In an economic twist, residential management companies actually saw some of their best years when the real estate market slumped in the late 2000s and early 2010s.
Those were the days when residents lost their homes to foreclosures and wound up renting houses, townhomes or condos. Even later on, many former homeowners weren’t permitted by law to buy a home for at least three years. In other cases, financially strapped owners avoided foreclosure but moved out of their houses and relocated temporarily to leased property.
Gradually, past house holders are buying new properties and moving out of leased homes and multifamily locations. It would seem that would leave a shortage of rental customers, but that trend hasn’t materialized in a big way as Charleston’s vibrant economy draws in new customers — for the most part, people moving to the area with new jobs who rent for a year or more.
“For us, as managers, we are picking up single-family homes,” says Hayden Jennings, broker-in-charge of Hayden Jennings Properties in Charleston. The firm boasts at least 200 properties that individuals or partnerships own as investments, as opposed to apartment complexes or entire condo or townhome communities.
The managed rental listings are primarily in Daniel Island, downtown Charleston and larger residences on Mount Pleasant and in the Park West area, along with a smaller number of properties west of the Ashley, Jennings says.
“I would say demand is moderate,” notes Eric Wetherington, who heads Carolina One Property Management. The business, which oversees 1,000 homes, has leveled off a little bit but not a lot, he says.
Wetherington agrees that individuals and families relocating to the Charleston area for new jobs prop up demand and counterbalance the recent slide in the number of traditional homeowners who were forced to rent because they lost their houses.
“More people are coming from out of town,” he says. “Jobs are shifting.”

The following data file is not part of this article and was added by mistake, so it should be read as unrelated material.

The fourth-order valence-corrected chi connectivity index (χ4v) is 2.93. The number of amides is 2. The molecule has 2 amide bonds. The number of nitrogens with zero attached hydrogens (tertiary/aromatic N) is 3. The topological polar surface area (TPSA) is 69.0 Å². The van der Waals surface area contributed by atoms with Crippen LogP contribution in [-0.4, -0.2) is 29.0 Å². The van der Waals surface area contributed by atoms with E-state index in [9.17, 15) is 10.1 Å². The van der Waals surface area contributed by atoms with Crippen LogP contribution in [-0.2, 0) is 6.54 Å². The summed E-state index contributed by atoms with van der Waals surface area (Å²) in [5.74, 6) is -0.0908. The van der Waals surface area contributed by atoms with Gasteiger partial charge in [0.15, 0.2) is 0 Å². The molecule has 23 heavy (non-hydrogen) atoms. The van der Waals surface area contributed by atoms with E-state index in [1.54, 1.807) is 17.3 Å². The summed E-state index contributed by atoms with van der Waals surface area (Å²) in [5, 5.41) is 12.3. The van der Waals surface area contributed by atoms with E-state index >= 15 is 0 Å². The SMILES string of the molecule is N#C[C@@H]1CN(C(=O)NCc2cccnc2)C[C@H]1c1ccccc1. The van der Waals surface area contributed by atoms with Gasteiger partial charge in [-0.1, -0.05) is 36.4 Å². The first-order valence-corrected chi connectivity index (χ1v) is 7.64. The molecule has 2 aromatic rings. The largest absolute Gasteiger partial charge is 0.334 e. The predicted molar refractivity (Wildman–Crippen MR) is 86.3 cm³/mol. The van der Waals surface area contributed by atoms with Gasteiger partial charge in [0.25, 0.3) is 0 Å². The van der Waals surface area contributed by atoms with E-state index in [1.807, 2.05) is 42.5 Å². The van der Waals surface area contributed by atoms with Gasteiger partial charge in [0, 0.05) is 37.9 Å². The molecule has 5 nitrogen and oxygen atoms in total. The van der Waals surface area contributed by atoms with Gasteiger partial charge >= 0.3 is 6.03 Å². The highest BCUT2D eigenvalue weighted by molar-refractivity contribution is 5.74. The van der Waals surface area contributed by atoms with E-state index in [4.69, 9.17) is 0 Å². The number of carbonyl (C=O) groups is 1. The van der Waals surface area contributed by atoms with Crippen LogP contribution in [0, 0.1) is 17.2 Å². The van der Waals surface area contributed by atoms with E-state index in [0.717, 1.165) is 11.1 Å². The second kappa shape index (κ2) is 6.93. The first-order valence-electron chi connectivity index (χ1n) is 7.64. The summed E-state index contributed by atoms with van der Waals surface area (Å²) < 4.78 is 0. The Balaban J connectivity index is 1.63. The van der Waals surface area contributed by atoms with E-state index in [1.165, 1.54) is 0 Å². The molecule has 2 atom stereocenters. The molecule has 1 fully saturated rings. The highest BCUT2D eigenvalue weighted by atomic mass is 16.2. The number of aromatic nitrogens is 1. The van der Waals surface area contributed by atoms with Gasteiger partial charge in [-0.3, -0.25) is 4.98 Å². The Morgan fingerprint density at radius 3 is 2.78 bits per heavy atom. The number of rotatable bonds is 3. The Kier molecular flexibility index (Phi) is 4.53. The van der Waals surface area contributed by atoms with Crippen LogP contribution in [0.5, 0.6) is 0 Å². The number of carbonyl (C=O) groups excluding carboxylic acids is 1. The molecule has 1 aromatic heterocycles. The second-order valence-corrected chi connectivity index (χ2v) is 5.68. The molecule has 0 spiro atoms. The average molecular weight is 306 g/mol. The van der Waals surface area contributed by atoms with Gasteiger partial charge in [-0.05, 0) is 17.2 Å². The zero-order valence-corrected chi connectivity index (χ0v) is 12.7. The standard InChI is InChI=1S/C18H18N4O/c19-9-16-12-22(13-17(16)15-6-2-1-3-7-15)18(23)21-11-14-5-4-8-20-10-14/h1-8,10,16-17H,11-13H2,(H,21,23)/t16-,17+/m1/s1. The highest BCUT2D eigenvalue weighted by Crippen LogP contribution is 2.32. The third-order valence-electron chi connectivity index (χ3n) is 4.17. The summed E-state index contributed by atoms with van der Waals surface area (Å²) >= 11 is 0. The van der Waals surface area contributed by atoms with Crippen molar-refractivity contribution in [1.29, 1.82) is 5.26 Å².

Single-family rentals tend to be strongest in Mount Pleasant, with Goose Creek, Ladson and Summerville additionally counting investor-owned condos and townhomes, Wetherington says.
While incoming executives and employees make up a sizable total of property managers’ business, sometimes the professionals take over from single investors who decide the job of overseeing maintenance and collecting rent proves too taxing.
“We picked up several who backed out because people owed rent,” Jennings says.
Property management companies often work as a wing of a larger real estate company that also buys and sells homes. That can lead to sales business when tenants move out and are ready to buy a house. “We definitely connect a lot of our tenants (with sales) representatives,” he says.
Wetherington, who launched the property management division of Carolina One Real Estate in 2009 around the bottom of the real estate sales market, says his staff works with Realtors from the parent company. “When (investors say) we don’t want to be in the landlord business, we can get (them) a home, too,” he says.
Looking ahead, the property managers are reasonably optimistic about the business’ future. “I think rents are going to stay flat in 2016,” Wetherington says, adding that demand likely will remain similar to this year.
Jennings, meanwhile, anticipates a surge in lease prices next spring driven by increasing demand from prospective tenants getting ready to move in by summer to ensure their children enroll at the schools they desire.
Jennings sees a growing area for Hayden Jennings Properties will be the leasing of bed-and-breakfast-like properties reserved online, in which people lease for a weekend, week or other short time frames. Such arrangements are only allowed now in a small part of downtown Charleston: He says the company is involved with a few properties.
He also expects the influx of tenants and investors to continue next year in the traditional property management business. Geographically speaking, “I would say a lot (of newcomers) are from the Northeast — New Jersey, New York, Connecticut. Another 100 inches of snow in Boston, you’ll get a lot more people,” he says.
Reach Jim Parker at 937-5542 or email@example.com.